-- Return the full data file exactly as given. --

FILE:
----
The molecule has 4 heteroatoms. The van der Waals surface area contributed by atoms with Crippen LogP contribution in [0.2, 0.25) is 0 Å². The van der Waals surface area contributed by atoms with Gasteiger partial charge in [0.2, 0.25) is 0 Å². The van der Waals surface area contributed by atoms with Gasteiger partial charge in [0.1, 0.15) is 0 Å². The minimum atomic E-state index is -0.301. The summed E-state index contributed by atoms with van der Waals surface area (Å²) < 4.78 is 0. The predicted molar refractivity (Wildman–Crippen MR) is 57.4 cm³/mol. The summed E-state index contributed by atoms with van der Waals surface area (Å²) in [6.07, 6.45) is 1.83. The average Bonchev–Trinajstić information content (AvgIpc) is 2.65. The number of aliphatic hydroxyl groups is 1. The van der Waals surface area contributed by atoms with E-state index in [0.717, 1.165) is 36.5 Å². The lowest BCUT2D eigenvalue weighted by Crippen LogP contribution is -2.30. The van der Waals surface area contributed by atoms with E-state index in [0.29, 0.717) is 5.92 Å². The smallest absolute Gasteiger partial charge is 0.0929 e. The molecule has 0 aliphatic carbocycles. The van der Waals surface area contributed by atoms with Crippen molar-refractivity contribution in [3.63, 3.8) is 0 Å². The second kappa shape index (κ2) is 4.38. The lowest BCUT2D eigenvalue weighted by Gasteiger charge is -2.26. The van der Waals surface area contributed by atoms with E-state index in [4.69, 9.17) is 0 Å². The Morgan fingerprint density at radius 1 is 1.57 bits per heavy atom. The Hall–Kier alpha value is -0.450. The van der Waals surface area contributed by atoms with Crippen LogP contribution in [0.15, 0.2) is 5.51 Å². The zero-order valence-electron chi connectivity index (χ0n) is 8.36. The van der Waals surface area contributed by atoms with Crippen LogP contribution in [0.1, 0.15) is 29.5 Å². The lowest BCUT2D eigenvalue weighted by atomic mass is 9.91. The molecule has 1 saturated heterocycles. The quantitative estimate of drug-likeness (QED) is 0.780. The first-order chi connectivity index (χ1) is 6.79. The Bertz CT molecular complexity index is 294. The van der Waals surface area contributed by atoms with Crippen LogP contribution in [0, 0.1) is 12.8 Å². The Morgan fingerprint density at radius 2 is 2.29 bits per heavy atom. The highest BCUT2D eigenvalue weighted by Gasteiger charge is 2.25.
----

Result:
The molecule has 4 heteroatoms. The van der Waals surface area contributed by atoms with Crippen LogP contribution in [0.2, 0.25) is 0 Å². The van der Waals surface area contributed by atoms with Gasteiger partial charge in [0.2, 0.25) is 0 Å². The van der Waals surface area contributed by atoms with Gasteiger partial charge in [0.1, 0.15) is 0 Å². The minimum atomic E-state index is -0.301. The summed E-state index contributed by atoms with van der Waals surface area (Å²) < 4.78 is 0. The predicted molar refractivity (Wildman–Crippen MR) is 57.4 cm³/mol. The summed E-state index contributed by atoms with van der Waals surface area (Å²) in [6.07, 6.45) is 1.83. The average Bonchev–Trinajstić information content (AvgIpc) is 2.65. The number of aliphatic hydroxyl groups is 1. The van der Waals surface area contributed by atoms with E-state index in [0.717, 1.165) is 36.5 Å². The lowest BCUT2D eigenvalue weighted by Crippen LogP contribution is -2.30. The van der Waals surface area contributed by atoms with E-state index in [0.29, 0.717) is 5.92 Å². The smallest absolute Gasteiger partial charge is 0.0929 e. The molecule has 0 aliphatic carbocycles. The van der Waals surface area contributed by atoms with Crippen molar-refractivity contribution in [3.63, 3.8) is 0 Å². The second kappa shape index (κ2) is 4.38. The lowest BCUT2D eigenvalue weighted by Gasteiger charge is -2.26. The van der Waals surface area contributed by atoms with E-state index in [4.69, 9.17) is 0 Å². The Morgan fingerprint density at radius 1 is 1.57 bits per heavy atom. The Hall–Kier alpha value is -0.450. The van der Waals surface area contributed by atoms with Crippen LogP contribution in [0.15, 0.2) is 5.51 Å². The zero-order valence-electron chi connectivity index (χ0n) is 8.36. The van der Waals surface area contributed by atoms with Crippen LogP contribution in [0.1, 0.15) is 29.5 Å². The lowest BCUT2D eigenvalue weighted by atomic mass is 9.91. The molecule has 1 saturated heterocycles. The quantitative estimate of drug-likeness (QED) is 0.780. The first-order chi connectivity index (χ1) is 6.79. The Bertz CT molecular complexity index is 294. The van der Waals surface area contributed by atoms with Crippen LogP contribution in [0, 0.1) is 12.8 Å². The Morgan fingerprint density at radius 2 is 2.29 bits per heavy atom. The highest BCUT2D eigenvalue weighted by Gasteiger charge is 2.25.